“You’re eliminating this whole process of creating something, showing it to a designer who may or may not like it, and a series of costly and time-consuming revisions. Now you can digitally alter something to be longer, shorter, tighter, looser and then go into the sampling process.”

In addition, Fabscrap is a new recycling initiative based in Queens, but it’s only been around for a year and a half. What were all these local design studios doing with their leftover fabric before then?

Do you feel like marketing yourself as sustainable has helped or hindered you?

It’s helped me find an audience that is curious, engaged, and wants to know more. I’ve connected with other designers entering into sustainable sourcing and production and found a community. There’s a friendship between sustainable designers because there is an understanding that it is harder, more labor intensive, more of a process so we help each other when we can.

“Simultaneously, there is a stigma around sustainable design and having to use the label is unfortunate because I think all good design should be sustainable. In the future it’s our responsibility to make it that way, or we’re going to run out of resources and space.”

I think the label itself is detrimental because sustainable means different things to different people. There was green fashion and eco fashion, then sustainable fashion, then ethical, and now terms like circular. I can’t expect a consumer to understand “sustainable” because what it means to me isn’t what it means to you, or even another sustainable designer who is incorporating different methodologies. It lumps together a lot of people who may not have the same values, even though we may all be working towards a similar cause.

How is the industry moving forward?

I’ve seen things speed up exponentially in the past 5 years, which I attribute to social media and more publicly-available information. This has allowed consumers to understand the supply chain, where and how things are made, subsequently prompting brands to do better because they know there’s a spotlight on them.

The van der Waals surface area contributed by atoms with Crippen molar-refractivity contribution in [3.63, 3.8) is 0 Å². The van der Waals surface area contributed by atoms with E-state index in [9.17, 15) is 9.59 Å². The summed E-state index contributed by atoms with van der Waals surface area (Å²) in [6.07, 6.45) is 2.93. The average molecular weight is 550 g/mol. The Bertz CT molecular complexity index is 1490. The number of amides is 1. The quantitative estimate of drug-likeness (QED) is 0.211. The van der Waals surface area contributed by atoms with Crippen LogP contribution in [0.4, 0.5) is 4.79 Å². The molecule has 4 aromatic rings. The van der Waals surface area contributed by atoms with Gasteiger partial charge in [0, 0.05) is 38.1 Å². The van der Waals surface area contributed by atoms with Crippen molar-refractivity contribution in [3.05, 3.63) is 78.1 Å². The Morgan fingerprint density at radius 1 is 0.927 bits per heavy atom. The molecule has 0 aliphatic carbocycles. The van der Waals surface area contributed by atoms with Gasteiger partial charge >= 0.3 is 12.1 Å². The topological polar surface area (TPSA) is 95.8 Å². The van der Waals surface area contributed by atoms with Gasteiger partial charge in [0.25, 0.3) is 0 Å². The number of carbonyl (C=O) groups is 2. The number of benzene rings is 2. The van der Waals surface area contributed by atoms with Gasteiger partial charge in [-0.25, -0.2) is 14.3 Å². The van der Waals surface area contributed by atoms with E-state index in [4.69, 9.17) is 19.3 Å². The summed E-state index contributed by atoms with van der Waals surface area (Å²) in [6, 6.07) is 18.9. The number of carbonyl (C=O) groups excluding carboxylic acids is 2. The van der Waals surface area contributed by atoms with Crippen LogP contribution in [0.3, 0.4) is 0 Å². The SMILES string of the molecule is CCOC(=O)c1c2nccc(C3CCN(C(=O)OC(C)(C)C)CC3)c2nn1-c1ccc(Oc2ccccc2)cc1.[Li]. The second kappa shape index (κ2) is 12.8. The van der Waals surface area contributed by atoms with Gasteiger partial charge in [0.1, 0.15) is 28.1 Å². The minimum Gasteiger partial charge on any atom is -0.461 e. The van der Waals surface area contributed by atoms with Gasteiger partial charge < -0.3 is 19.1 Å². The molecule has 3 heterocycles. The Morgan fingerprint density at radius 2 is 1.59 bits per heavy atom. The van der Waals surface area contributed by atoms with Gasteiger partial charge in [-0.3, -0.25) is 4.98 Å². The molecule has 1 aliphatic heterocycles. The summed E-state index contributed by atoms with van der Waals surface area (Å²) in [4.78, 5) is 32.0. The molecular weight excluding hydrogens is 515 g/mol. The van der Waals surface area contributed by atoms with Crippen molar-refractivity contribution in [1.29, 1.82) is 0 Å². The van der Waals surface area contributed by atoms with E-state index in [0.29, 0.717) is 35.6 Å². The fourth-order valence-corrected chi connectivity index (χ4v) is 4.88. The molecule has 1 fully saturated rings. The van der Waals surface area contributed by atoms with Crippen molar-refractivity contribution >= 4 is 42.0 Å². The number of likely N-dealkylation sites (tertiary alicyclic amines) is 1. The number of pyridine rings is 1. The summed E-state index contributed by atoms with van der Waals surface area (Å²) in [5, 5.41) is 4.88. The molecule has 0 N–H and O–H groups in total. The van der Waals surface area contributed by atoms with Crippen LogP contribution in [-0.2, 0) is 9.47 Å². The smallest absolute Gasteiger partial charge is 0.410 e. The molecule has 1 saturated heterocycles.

“Fashion tech is also moving forward. Modern Meadow, a materials company based in New Jersey, is growing an alternative to leather with bacteria—and they were recently featured in the MoMA. Evrnu, in Seattle, has developed a way to recycle postconsumer cotton into brand new fiber. Other technologies like 3D drafting also showed up in the last five years, got funding, and became commercially viable and available.”

I think all the innovation is coming from the little guys because they’re more nimble, they pioneer new technologies, and their business models can adapt more quickly. Big corporations take forever to implement sustainable initiatives but they have way more impact. If they decide to change even one product line from virgin polyester to recycled polyester, for example, they would have a huge impact because they’re making tens of thousands of items. Rather than the tens or hundreds that a small player would be making.

What advice do you have for other designers interested in sustainability?

Find what’s important to you. Designers can approach sustainability in so many ways, from waste to water to production, but if you’re just starting out, decide what’s most important to you and start there. For example, I realized that natural dyes are water intensive, but so is organic cotton, so I substituted natural dyes for nontoxic synthetics. Understand your supply chain to understand your waste; understand your consumer to avoid costly mistakes.

And now for some fun stuff. Who would you love to see in your clothing?

Ruth Bader Ginsburg, associate justice of the Supreme Court. And Emma Watson, but that’s an obvious one!

Where do you shop?

I don’t shop. I shop vintage if I’m looking for something specific or from my friends, other sustainable designers.

Something nobody knows about you?

I have a tattoo on my back which I don’t reveal very often! I love huevos rancheros for brunch and I go to pilates or boxing every morning. Boxing really wakes me up!

What do you love to wear?

I love stripes! The shirt I’m wearing today happens to be my very first project in design school, and of course it’s striped.

Who is your favorite designer?

Either Stella McCartney or Vivienne Westwood for sustainable designers. Historically I’ve always loved Hussein Chalayan and the Japanese: Comme des Garcons, Issey Miyake, Yohji Yamamoto, but I went to design school because of Jean Paul Gaultier. Keep in mind I was raised in the 80s and 90s and that was when he reigned supreme. I love him as a personality, I love his approach to design and that he doesn’t take himself too seriously, he’s funny. And he likes stripes.